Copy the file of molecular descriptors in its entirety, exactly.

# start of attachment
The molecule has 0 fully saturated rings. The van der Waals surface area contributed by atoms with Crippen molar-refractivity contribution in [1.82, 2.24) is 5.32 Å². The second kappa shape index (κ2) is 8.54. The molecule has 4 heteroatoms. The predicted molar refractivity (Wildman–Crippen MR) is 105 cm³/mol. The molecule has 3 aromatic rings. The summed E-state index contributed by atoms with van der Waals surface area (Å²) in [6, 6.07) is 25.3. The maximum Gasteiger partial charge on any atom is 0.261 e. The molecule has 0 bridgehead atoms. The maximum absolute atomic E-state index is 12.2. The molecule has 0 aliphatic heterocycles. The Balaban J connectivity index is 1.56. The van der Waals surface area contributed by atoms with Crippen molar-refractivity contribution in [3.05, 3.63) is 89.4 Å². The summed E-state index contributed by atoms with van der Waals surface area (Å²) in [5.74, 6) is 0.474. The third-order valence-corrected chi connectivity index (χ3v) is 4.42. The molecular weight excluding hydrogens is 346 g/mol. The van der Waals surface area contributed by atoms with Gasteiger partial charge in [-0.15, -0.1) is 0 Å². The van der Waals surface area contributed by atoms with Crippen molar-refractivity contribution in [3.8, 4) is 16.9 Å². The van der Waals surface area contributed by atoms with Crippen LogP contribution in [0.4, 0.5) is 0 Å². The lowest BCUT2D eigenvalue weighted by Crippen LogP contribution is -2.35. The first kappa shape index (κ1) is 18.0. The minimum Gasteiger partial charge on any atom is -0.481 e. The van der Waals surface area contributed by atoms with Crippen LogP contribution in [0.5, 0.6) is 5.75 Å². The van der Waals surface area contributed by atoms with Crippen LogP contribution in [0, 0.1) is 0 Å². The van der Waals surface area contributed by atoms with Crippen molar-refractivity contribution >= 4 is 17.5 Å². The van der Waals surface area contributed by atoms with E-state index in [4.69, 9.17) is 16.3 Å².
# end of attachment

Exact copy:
The molecule has 0 fully saturated rings. The van der Waals surface area contributed by atoms with Crippen molar-refractivity contribution in [1.82, 2.24) is 5.32 Å². The second kappa shape index (κ2) is 8.54. The molecule has 4 heteroatoms. The predicted molar refractivity (Wildman–Crippen MR) is 105 cm³/mol. The molecule has 3 aromatic rings. The summed E-state index contributed by atoms with van der Waals surface area (Å²) in [6, 6.07) is 25.3. The maximum Gasteiger partial charge on any atom is 0.261 e. The molecule has 0 bridgehead atoms. The maximum absolute atomic E-state index is 12.2. The molecule has 0 aliphatic heterocycles. The Balaban J connectivity index is 1.56. The van der Waals surface area contributed by atoms with Crippen molar-refractivity contribution in [3.05, 3.63) is 89.4 Å². The summed E-state index contributed by atoms with van der Waals surface area (Å²) in [5.74, 6) is 0.474. The third-order valence-corrected chi connectivity index (χ3v) is 4.42. The molecular weight excluding hydrogens is 346 g/mol. The van der Waals surface area contributed by atoms with Gasteiger partial charge in [-0.15, -0.1) is 0 Å². The van der Waals surface area contributed by atoms with Crippen molar-refractivity contribution in [3.8, 4) is 16.9 Å². The van der Waals surface area contributed by atoms with Crippen LogP contribution in [0.4, 0.5) is 0 Å². The lowest BCUT2D eigenvalue weighted by Crippen LogP contribution is -2.35. The first kappa shape index (κ1) is 18.0. The minimum Gasteiger partial charge on any atom is -0.481 e. The van der Waals surface area contributed by atoms with Crippen LogP contribution in [0.5, 0.6) is 5.75 Å². The van der Waals surface area contributed by atoms with Crippen LogP contribution in [0, 0.1) is 0 Å². The van der Waals surface area contributed by atoms with Crippen molar-refractivity contribution >= 4 is 17.5 Å². The van der Waals surface area contributed by atoms with E-state index in [4.69, 9.17) is 16.3 Å².